John Smith



Occupation 1

English captain/explorer

Occupation 2





NA/Mid-Atlantic region


Europe's Reconnaissance (1351-1640)






Robert A. McCaughey


The early leader of the English settlement in Jamestown, Virginia (1607-09) and first chronicler, Smith was born in 1580 in Lincolnshire, along England's east coast. His father was a yeoman farmer of no social prominence. Smith later reported his early interest in going away to sea, but it was into the army and to the Netherlands he went in 1496, after a one-year apprenticeship to a leading merchant in the North Sea seaport of King's Lynn. Smith took to military life, later declaring his education had been acquired through "that university of warre, [in]the Low Countries." Sailing homeward bound to Scotalnd from Holland in 1599, he survived a shipwreck, the first of many seagoing adventures he would experience during his turbulent life.

After a short spell back in Willoughby, where he continued his wide reading, he set off for Hungary and yet another stint at soldiering, this time in the service of the Archduke Ferdinand in the Austrian army fighting Muslims in Hungary. There he distinguished himself for his bravery and mental toughness, especially when captured and for several months enclaved in Constaninople. Help from one of the several politically well-placed women who were to come to his recue (he never married), he managed to escape northwards into Russia and eventually back to England in 1604 by way of North Africa and several more at-sea adventures.

It then became Smith's plan to attach himself to one of the transatlantic settlement schemes then being launched in the opening years of James I's reign. Army contacts put hiom in touch with the newly chartered London Company, which had been granted a royal monopoly to the settlement of lands touching on Virginia and the Chesapeake Bay, as earlier described by those engaged in the abortive settlement of Roanoke Island two deacdes earlier. By the time a three-ship expedition was ready for sailing from London on December 25,1606, Smith had himself a place among its leaders. That place was challenged during the four-month passage, with Smith at first put under arrest and, once in the West Indies, scheduled for hanging. Somehow, however, and likely with the help of the captain of the fleet's flagship, the Susan Constant, Christopher Newport, Smith was back in official good graces by the time the fleet finally sailed into Chesapeake Bay in May 1607.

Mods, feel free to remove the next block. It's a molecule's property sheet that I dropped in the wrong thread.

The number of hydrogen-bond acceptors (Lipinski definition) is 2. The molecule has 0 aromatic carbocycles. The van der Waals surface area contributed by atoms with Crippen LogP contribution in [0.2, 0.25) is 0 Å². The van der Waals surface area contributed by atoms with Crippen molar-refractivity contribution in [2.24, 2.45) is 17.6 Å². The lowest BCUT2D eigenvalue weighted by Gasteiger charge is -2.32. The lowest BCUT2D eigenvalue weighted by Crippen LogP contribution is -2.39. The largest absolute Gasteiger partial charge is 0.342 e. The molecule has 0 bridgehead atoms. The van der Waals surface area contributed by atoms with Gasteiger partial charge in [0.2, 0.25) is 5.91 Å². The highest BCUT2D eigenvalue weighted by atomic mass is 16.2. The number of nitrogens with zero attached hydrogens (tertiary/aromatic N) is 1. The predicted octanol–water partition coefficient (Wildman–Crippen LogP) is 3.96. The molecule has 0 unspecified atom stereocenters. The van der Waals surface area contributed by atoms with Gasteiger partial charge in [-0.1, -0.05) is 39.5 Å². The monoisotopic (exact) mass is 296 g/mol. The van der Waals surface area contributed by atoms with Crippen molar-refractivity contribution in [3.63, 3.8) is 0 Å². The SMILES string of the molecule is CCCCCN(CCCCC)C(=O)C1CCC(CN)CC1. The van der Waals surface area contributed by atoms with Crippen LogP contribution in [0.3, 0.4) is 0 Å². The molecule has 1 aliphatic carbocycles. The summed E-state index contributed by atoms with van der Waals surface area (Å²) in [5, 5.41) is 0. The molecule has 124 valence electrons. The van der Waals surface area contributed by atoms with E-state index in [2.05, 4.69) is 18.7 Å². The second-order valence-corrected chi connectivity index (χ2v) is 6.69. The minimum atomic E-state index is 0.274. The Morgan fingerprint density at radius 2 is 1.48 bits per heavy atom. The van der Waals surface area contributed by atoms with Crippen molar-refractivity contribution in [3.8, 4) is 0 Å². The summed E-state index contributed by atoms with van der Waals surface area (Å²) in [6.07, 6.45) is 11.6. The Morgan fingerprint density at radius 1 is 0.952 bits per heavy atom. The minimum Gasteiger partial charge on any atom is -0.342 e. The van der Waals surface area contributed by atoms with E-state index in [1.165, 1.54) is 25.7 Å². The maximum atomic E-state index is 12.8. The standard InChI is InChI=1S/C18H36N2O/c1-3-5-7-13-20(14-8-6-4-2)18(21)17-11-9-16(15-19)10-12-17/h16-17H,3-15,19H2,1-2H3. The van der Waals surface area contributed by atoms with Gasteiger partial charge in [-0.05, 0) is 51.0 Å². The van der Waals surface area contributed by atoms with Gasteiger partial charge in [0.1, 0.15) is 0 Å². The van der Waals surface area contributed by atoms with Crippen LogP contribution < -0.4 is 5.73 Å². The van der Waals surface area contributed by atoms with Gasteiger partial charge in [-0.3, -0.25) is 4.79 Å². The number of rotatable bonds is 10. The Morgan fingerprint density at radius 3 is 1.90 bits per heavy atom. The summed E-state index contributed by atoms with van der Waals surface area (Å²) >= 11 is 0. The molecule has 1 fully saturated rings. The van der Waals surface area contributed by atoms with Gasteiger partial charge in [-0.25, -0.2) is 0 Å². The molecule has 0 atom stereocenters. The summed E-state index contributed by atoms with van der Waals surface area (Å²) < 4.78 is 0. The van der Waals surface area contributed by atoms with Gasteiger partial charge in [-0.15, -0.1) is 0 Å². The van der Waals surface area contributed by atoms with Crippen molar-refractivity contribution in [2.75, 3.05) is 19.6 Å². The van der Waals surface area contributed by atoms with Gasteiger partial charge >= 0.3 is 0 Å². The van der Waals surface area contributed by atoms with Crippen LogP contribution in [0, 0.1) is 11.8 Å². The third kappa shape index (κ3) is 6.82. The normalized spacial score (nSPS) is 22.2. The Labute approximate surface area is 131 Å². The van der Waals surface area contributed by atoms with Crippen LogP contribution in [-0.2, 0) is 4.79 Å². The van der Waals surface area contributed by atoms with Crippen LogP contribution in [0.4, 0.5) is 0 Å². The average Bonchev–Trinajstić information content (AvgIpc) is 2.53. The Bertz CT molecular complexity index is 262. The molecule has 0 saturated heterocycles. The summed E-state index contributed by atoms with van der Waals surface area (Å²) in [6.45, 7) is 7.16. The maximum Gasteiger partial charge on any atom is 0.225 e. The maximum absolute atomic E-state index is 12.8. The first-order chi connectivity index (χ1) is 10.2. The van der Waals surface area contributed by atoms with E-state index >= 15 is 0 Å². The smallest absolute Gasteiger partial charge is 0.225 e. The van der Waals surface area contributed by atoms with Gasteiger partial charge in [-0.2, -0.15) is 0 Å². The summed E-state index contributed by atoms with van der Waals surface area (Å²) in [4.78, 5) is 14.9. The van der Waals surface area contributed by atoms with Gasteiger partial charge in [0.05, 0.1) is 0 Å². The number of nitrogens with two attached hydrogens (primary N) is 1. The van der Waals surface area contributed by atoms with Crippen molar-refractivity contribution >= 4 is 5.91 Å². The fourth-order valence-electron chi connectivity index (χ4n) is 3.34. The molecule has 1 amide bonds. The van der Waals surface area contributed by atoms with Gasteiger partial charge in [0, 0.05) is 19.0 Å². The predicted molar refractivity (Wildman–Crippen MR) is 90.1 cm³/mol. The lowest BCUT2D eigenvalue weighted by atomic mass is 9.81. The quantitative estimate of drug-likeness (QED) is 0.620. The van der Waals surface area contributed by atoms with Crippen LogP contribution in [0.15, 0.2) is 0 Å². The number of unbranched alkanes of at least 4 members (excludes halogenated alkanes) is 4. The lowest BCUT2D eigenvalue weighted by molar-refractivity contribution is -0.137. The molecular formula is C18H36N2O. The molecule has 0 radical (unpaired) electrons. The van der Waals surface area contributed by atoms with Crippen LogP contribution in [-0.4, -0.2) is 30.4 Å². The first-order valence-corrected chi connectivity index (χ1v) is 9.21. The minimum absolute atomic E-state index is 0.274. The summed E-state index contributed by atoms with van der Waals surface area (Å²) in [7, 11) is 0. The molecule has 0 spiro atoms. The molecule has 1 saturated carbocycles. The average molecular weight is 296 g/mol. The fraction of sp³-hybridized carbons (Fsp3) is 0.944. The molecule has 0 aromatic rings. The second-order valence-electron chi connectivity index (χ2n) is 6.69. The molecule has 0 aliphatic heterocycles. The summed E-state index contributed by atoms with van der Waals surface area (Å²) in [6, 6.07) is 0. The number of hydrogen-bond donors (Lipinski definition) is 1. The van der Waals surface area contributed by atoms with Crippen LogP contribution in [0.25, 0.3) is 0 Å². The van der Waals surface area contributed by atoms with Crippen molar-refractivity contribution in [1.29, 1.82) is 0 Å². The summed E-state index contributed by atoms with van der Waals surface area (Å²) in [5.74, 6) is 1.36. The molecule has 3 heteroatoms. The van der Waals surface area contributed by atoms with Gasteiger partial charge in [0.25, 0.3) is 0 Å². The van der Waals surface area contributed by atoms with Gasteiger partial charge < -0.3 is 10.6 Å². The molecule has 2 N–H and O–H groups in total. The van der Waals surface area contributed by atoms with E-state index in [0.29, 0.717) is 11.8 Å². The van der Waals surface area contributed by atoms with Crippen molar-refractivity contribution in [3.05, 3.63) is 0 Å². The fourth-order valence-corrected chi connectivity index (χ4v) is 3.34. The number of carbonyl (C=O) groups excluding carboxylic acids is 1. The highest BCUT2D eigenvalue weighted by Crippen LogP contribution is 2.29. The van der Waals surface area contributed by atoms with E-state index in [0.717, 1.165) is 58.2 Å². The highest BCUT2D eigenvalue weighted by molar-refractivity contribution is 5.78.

Smith remained in Virginia for the next 30 months. During that period he emerged -- certainly by his own lights -- as the struggling colony's principal bulwark against total collapse. He took early charge over securing a food supply adequate to the original 105 settlers' minimal needs, and to holding the native Indians at bay. Meanwhile, he was under charge from the London Compnay authorities back in London to find gold and a river access to the South Sea, both undertakings Smith learned early on to dismiss. What can be said of his leadership is this: fewer Jamestowners died in the second winter (1608-09) when he was in charge of the colony than in the first (1607-08)when he was not.

His highandedness with regard to Company directives, however, along with his rough treatment of some of resentful settlers,led to his removal as "president" of the colony in October 1609. He then sailed back to England never to return, although also, as he later acknowledged, "still breathing Virginia."

Smith's post-Virginia years were initially taken up by his efforts to get back into the colonization game. In 1615 the Plymouth Company named him "Admiral of New-England," with promises of a major role in any subseuwnt ventures across the Atlantic, but no ventures materialized and the title was dropped. In 1620 he tried to interest the Separatists in Holland in his services as they prepared to depart to America, but they went without him.

By then Smith had embarked on a third career, following up that of soldier and colonizer with writer-historian. His literary efforts were primarily given over to a celebration of his efforts as a colonial administrator and to the larger effort promote an expansion of English colonization, in the tradition of John Hakluyt and Samuel Purchas. To both ends he wrote several accounts of the English settlement of Virginia and of New England (a term he is thought to have coined), all with illustrations and maps, and culminating in his Generalle Historie of Virginia, New-England and the Summer Isles (1624). He then proceeded to write two books drawing on his limited bt eventful experiences at sea, An Accidence for young Seamen: or Their Pathway to Experinece (1626) and A Sea Grammar (1627). Like his histories, these manuals sold well and supported his comfortable life in London. Only months before his death in 1631, at the age of 51, he brought out his last publication, appropriately expansive and assured in title: Advertisements for the unexperienced Planters of New-England or anywhere (1630).

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Date: 1607
Date: 1607